He has a new book, which sounds very interesting (but expensive). I've been re-reading his 2007 paper. My comments follow.
Leamer finds that a lot of cyclical variation in the U.S. economy is in residential construction, with some also in automobiles and in other consumer durables. Thus, he argues, we should call it a "consumer cycle" rather than a "business cycle."
A key point that Leamer makes is that you cannot have more housing construction now without having less housing construction later. Thus, if policymakers push housing starts up in one year, they are sowing the seeds of a recession later.
From that perspective, he might view the current recession as an inevitable consequence of the overproduction of housing from 2003-2006. In fact, because that upsurge was so strong, the correction in housing starts will be much longer and deeper than normal. Moreover, there is not much that government policy can do about this necessary correction.
However, it seems to me that if all we had were a housing correction, the economy would have bottomed out already, because most of the drop in housing starts is behind us. Leamer does point out that in a typical recession other sectors, notably business fixed investment, start to decline later in the cycle and keep the recession going. So maybe we are just into that phase.
But I think there is more to it than that. In my view, the main downward driver since last fall has been the stock market collapse. Of course, one wonders how much of that collapse reflects lack of confidence in policy in Washington.
Another point that Leamer makes is that the housing cycle is a volume cycle more than a price cycle. He says that prices are sticky downward, so that transaction volume falls during a housing recession.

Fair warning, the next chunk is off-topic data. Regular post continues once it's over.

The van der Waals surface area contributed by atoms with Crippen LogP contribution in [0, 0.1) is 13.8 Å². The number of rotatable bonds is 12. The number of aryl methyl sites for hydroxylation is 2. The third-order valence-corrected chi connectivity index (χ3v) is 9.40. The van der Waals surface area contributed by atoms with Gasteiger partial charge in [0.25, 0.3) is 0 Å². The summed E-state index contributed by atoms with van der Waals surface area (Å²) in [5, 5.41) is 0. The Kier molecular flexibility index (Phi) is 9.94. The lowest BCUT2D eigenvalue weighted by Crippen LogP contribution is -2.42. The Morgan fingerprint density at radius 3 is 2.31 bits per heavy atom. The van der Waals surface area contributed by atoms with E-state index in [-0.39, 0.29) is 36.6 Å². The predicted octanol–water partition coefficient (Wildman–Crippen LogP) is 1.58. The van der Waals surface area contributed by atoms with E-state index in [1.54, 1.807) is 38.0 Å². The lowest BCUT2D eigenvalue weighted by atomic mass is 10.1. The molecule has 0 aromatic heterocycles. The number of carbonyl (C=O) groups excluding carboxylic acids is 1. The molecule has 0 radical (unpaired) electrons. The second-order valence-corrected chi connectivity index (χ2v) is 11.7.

This is a longstanding puzzle about the housing market. When there is a decline, home sales collapse, and when there is an expansion home sales increase. In theory the volume of transactions could be independent of the cycle. Volume could be high in a downturn, with prices falling, and volume could be moderate in an upturn, with prices rising.
Leamer does not distinguish between sales volume and construction volume. Even if one can explain why individual home sellers are reluctant to cut prices in a downturn, what matters for GDP is new housing construction. Home builders should not have sticky prices.
Even if prices were flexible, I think there would be a cycle in housing construction. With flexible prices, if demand were to fall, then prices of land and of homes would fall. With prices low relative to construction costs, you would not want to build. It's a Tobin's q story.
We used to think that housing was a big component of cyclical movements in GDP because we thought that housing responded strongly to interest rates. In part, this was due to institutional factors--the way that savings and loans were regulated up to the 1980's, the credit market for housing dried up when interest rates rose.
In the current situation, it was not so much a Fed tightening that wrecked the housing market. It was a speculative bubble that crashed, for the most part because the euphoria was unsustainable.
Overall, I am not sure that past recessions provide any strong lessons for this one. Without looking back at previous recessions, we know that housing was out of balance in recent years, and we know that housing construction has plummeted. That is the easy part of this recession to understand. The hard part to figure out is the dynamics among the financial sector, stock prices, government policy, developments in other countries, and economic activity.